The Council of Institutional Investors (CII) has filed an amicus brief in one of three high-profile lawsuits on behalf of a SPAC investor brought by former SEC Commissioner Robert Jackson, Jr. In the association’s view, special purpose acquisition companies (SPACs) raise significant investor protection concerns due to a “fundamental” misalignment of interests between SPAC sponsors and public investors. The brief cites specific concerns with SPACs, including share value dilution and disproportionately high compensation paid to SPAC sponsors relative to risk (Assad v. E.Merge Technology, November 12, 2021).
Jackson-Morley SPAC lawsuits. In August 2021, a shareholder sued three SPACs in lawsuits brought by former SEC Commissioner Robert Jackson Jr. and Yale Law professor John Morley. In the lawsuit against Pershing Square Tontine Holdings and the other two SPACs, the shareholder asserted that the SPACs are functioning as unregistered investment companies in violation of the Investment Company Act. According to the complaints, structuring the companies as SPACs rather than as investment companies has allowed the defendants to extract compensation in forms and amounts that violate federal law.
In an unusual joint public statement, 49 top law firms criticized the Jackson-Morley lawsuits, later growing to a total of more than 60. The firms asserted that a SPAC’s typical practice of temporarily holding investor funds in short-term treasuries and qualifying money market funds while engaging in its primary business of seeking a business combination with one or more operating companies does not make it an investment company under the 1940 Act.
The firms added that more than 1,000 SPAC IPOs have been reviewed by the staff of the SEC over two decades and have not been deemed to be subject to the 1940 Act.
CII investor protection concerns. In its amicus brief filed in the E.Merge Technology suit, CII said it neither embraces nor rejects the SPAC model as a vehicle for companies seeking to access public capital markets. However, CII believes that the current SPAC model presents significant concerns for investors.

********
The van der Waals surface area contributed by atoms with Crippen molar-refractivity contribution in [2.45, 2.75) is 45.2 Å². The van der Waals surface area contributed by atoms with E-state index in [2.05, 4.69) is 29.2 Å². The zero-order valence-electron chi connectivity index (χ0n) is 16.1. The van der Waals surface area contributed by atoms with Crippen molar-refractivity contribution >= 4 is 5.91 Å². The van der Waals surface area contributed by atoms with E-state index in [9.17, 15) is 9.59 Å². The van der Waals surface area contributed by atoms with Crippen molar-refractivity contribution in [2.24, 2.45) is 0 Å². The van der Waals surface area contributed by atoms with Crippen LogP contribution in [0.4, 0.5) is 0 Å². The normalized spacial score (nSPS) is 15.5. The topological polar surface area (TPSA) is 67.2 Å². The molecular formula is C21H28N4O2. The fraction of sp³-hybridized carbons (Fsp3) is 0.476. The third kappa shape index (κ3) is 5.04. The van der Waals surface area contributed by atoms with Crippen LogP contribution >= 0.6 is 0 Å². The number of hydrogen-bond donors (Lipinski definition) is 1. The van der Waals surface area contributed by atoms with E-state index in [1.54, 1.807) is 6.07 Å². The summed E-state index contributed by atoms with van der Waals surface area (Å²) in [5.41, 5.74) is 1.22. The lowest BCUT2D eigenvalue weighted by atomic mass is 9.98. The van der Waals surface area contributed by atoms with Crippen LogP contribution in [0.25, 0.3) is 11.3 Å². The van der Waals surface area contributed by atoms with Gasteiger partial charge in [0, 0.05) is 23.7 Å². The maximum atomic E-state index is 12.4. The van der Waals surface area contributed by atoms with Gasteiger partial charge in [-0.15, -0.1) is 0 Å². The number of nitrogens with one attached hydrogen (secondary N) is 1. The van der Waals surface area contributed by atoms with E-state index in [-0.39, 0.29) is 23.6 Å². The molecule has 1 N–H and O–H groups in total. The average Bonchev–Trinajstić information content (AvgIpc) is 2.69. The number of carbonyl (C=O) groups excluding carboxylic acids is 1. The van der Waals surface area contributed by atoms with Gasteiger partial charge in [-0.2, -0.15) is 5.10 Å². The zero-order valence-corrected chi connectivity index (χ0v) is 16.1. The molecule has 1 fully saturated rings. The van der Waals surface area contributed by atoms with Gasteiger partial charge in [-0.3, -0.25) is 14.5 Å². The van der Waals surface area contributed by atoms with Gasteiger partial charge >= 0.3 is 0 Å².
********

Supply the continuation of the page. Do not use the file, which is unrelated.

CII said its concerns arise from what it views as the core problem, namely, the misalignment of interests between a SPAC’s sponsor and public investors in a SPAC IPO.
“This misalignment is fundamental and exists regardless of the quality of the target company, the price that the SPAC sponsor negotiates to pay for the target company, and the target company’s ultimate success as a public company,” wrote CII.
According to the association, these concerns are particularly significant given the growing prominence of SPACs in the IPO market. According to a research report by a CII affiliate, during the first quarter of 2021, SPACs accounted for 70 percent of all IPOs and 67 over of overall IPO market value. In contrast, in 2017, SPACs represented just 7 percent of IPOs and 2 percent of overall market value. (See previous Securities Regulation Daily coverage for more details on the SPAC boom.).
Share value dilution. CII’s concerns fall into main areas: share value dilution and compensation. CII points to four sources of dilution:
- The “promote”, which dilutes the cash raised in the SPAC IPO;
- “Warrants” to purchase shares at a future point in time;
- A sponsor’s ability to demand and receive additional shares at no cost to maintain a fixed percentage of share ownership; and
- the underwriting fees associated with the IPO taking the SPAC public.
“SPAC shareholders that hold shares at the time of a merger, as opposed to the shareholders of target companies, tend to bear SPAC costs and as a result experience steep post-merger losses. This explains the current attraction of SPACs to their targets, but it is not a sustainable situation,” the study authors stated.
Compensation. CII noted that the completion of a merger transaction could make the E.Merge sponsor’s $25,000 investment worth more than $100 million for what may be little more than two years’ work.
Although SPAC sponsors do take financial risks and incur costs, the defendants make too much of these points, said CII. A 2020 survey on SPAC liquidations found that since 2009, 92 percent of all SPACs managed to complete a merger deal; only 8 percent of all SPACs had to liquidate for failing to close such a deal.
“[D]efendants’ emphasis on the ‘all or nothing’ nature of SPAC compensation requires some context. A 92% success rate is nothing to sneeze at,” wrote CII.
Of course, said CII, not every SPAC merger will yield a 6000 percent return on an investment of $25,000 (not counting expenses), but the disconnect is still there. Moreover, the misalignment of interests is of even more of a concern in a market where there may be too many SPACs chasing too few quality targets, yet the two-year clock is always ticking. In this environment, a SPAC may strike a merger deal that the SPAC might pass up in a less heated market.
Inadequate disclosure. In conclusion, the current disclosure regime may provide inadequate information to investors considering a SPAC investment, said CII.
This is Docket No. 1: 21-CV-7072 (JPO).